Sexy or repulsive? Butterfly wings can be both to mates and predators

Apr 01, 2009
Oliver found that the eyespots of some butterflies, such as this pair of mating Bicyclus anynana, serve to both attract mates and ward off predators. Credit: William Piel

Butterflies seem able to both attract mates and ward off predators using different sides of their wings, according to new research by Yale University biologists.

Trying to find the balance between these two crucial behaviors is one of nature's oldest dilemmas, according to Jeffrey Oliver, a postdoctoral associate in Yale's Department of Ecology and and lead author on the study, which appears online today in the journal : Biological Sciences.

"You want to be noticeable and desirable for mates, but other onlookers, including predators, are paying attention to those signals as well."

Oliver was interested in whether the eyespots on the upperside of butterflies' - specifically, those of bush brown - serve a different purpose than the ones on the underside. Ever since Darwin's time, biologists (including Darwin himself) have postulated whether the upperside patterns could be used to attract mates, while at the same time, those on the underside could help avoid predators.

Working with Yale biologist Antónia Monteiro, Oliver used new tools to put the old theory to the test. Using different evolutionary models, he found that the eyespots on the upperside of the butterflies' wings appear to evolve much more quickly than those on the underside, meaning they appear and disappear frequently through the course of evolution. The result is consistent with the theory that these are used to attract mates, as signals used for sexual selection tend to evolve faster than others.

The study is the first to employ evolutionary history models to show that a species can use the same signal - in this case, eyespots - on different areas of its body to communicate different messages.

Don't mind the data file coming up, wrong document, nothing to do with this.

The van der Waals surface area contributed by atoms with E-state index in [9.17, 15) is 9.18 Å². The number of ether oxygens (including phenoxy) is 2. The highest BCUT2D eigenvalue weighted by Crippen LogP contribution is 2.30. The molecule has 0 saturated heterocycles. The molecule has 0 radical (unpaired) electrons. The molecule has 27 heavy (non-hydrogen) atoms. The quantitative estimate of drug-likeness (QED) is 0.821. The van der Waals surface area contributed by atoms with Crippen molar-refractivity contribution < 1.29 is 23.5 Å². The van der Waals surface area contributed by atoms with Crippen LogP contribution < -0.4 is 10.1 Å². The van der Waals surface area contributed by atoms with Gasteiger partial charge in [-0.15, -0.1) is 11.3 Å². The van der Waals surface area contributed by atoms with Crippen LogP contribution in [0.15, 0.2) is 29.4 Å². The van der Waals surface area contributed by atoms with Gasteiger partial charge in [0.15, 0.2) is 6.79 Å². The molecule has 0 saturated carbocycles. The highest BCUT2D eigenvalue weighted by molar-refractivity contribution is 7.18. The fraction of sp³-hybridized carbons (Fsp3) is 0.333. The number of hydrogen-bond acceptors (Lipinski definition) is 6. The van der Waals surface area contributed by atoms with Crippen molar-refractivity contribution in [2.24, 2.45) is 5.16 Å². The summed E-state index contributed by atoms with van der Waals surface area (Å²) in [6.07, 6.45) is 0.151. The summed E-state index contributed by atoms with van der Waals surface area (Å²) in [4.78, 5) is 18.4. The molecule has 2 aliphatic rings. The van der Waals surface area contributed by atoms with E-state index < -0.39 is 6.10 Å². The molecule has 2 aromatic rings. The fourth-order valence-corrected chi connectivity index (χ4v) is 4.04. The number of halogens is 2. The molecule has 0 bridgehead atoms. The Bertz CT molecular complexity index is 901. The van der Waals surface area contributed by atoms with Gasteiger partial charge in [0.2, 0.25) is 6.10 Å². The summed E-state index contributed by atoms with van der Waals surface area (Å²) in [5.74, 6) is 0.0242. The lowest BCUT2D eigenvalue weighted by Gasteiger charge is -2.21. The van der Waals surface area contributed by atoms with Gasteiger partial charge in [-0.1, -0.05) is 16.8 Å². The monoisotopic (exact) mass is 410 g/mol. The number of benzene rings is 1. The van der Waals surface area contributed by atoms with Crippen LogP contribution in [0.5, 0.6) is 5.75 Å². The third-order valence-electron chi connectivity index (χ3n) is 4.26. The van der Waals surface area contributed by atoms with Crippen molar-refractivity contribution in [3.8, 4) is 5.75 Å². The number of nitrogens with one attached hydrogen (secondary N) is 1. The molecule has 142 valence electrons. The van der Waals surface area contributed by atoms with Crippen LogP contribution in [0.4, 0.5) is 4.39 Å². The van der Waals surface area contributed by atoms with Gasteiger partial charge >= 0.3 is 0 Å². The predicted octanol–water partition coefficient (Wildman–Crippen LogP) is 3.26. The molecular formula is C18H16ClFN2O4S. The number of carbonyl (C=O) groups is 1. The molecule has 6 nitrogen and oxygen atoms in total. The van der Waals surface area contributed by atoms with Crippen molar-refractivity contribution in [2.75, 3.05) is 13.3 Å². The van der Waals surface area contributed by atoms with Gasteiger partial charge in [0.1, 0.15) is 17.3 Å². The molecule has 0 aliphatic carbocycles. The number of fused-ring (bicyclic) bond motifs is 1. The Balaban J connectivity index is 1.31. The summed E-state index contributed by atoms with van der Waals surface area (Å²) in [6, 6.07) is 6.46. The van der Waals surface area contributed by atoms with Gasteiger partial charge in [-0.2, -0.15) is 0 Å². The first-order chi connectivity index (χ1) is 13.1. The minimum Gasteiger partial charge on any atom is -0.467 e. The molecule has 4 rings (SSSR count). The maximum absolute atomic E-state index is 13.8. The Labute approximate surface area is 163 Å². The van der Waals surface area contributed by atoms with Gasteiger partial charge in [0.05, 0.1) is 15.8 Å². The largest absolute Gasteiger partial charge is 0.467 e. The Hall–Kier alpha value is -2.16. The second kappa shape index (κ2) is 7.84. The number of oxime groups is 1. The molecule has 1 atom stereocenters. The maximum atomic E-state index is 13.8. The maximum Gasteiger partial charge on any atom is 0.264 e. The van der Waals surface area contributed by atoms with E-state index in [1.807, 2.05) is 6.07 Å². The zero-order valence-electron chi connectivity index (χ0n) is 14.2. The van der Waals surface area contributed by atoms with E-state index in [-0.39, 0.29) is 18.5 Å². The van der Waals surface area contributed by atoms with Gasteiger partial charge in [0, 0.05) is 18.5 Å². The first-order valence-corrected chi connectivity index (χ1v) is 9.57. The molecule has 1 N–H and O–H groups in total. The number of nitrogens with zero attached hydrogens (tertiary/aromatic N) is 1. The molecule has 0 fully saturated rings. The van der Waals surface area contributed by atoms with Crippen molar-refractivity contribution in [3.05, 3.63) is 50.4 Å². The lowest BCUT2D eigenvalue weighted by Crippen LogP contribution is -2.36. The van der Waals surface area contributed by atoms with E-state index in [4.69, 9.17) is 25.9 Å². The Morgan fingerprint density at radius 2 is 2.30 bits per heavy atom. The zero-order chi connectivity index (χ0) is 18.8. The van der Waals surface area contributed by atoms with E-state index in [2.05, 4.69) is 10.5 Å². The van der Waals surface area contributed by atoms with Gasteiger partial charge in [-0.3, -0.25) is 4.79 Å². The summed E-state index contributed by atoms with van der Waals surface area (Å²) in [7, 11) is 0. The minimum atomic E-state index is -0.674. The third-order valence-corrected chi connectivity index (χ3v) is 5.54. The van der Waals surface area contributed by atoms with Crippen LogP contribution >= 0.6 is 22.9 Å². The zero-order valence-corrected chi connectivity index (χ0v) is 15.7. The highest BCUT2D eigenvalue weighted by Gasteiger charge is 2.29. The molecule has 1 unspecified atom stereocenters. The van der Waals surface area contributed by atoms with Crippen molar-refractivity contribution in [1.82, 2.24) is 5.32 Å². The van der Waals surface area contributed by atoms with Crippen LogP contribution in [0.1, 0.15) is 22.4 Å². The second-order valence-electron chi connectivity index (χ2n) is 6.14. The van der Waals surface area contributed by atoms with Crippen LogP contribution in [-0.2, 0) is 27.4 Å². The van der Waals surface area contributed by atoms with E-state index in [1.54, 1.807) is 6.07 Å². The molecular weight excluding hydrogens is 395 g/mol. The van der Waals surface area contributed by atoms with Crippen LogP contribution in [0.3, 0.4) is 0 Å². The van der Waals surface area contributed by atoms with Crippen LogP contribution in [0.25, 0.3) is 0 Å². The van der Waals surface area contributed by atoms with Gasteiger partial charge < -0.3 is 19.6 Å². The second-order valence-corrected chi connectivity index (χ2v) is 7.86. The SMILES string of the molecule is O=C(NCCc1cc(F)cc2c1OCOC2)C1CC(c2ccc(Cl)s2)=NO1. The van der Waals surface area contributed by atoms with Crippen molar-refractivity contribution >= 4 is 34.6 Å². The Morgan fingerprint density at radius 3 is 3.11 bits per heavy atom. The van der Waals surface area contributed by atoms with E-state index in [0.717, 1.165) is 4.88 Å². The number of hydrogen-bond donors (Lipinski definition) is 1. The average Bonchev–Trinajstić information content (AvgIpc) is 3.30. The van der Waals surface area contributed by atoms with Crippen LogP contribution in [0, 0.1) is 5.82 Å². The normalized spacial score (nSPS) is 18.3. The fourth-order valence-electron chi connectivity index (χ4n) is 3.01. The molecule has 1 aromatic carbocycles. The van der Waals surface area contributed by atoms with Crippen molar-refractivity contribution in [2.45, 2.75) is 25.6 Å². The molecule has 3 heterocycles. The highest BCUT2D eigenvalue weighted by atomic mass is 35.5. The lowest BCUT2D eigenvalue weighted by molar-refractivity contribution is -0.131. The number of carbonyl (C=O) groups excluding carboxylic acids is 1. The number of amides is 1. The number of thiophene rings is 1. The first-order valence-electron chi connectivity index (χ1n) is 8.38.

While butterflies often sit with their wings folded together and their undersides showing, they can flash a hidden eyespot on their forewings to confuse predators and give themselves time to escape. Exactly how the upperside eyespots communicate with potential mates is not fully understood, Oliver said, although it's thought they might help butterflies identify each other, which would help keep different species from cross-mating.

Next, Oliver will use longer evolutionary timescales to study where and how eyespots evolved, as well as whether they developed all at once, or independently over time.

Other authors of the paper include Kendra Robertson (State University of New York at Buffalo).

Source: Yale University (news : web)

Explore further: Scientists discover new 'transformer frog' in Ecuador

Related Stories

Painting by numbers

Sep 29, 2006

Professor Richard ffrench-Constant of the University of Exeter in Cornwall has worked with an international team of experts to ‘decode’ the patterns on butterflies’ wings.

Recommended for you

Scientists discover new 'transformer frog' in Ecuador

8 hours ago

It doesn't turn into Prince Charming, but a new species of frog discovered in Ecuador has earned the nickname "transformer frog" for its ability to change its skin from spiny to smooth in five minutes.

US gives threatened status to northern long-eared bat

10 hours ago

The federal government said Wednesday that it is listing the northern long-eared bat as threatened, giving new protections to a species that has been nearly wiped out in some areas by the spread of a fungal ...

Mice sing like songbirds to woo mates

11 hours ago

Male mice sing surprisingly complex songs to seduce females, sort of like songbirds, according to a new Duke study appearing April 1 in the Frontiers of Behavioral Neuroscience.

A new crustacean species found in Galicia

12 hours ago

One reason that tourists are attracted to Galicia is for its food. The town of O Grove (Pontevedra) is well known for its Seafood Festival and the Spider Crab Festival. A group of researchers from the University ...

Ants in space find it tougher going than those on Earth

13 hours ago

(Phys.org)—The results of a study conducted to see how well ants carry out their search activities in space are in, and the team that sent them there has written and published the results in the journal ...

Rats found able to recognize pain in other rat faces

13 hours ago

(Phys.org)—A team of researchers working in Japan with affiliations to several institutions in that country, has found that lab rats are able to recognize pain in the faces of other rats and avoid them ...

User comments : 0

Please sign in to add a comment. Registration is free, and takes less than a minute. Read more

Click here to reset your password.
Sign in to get notified via email when new comments are made.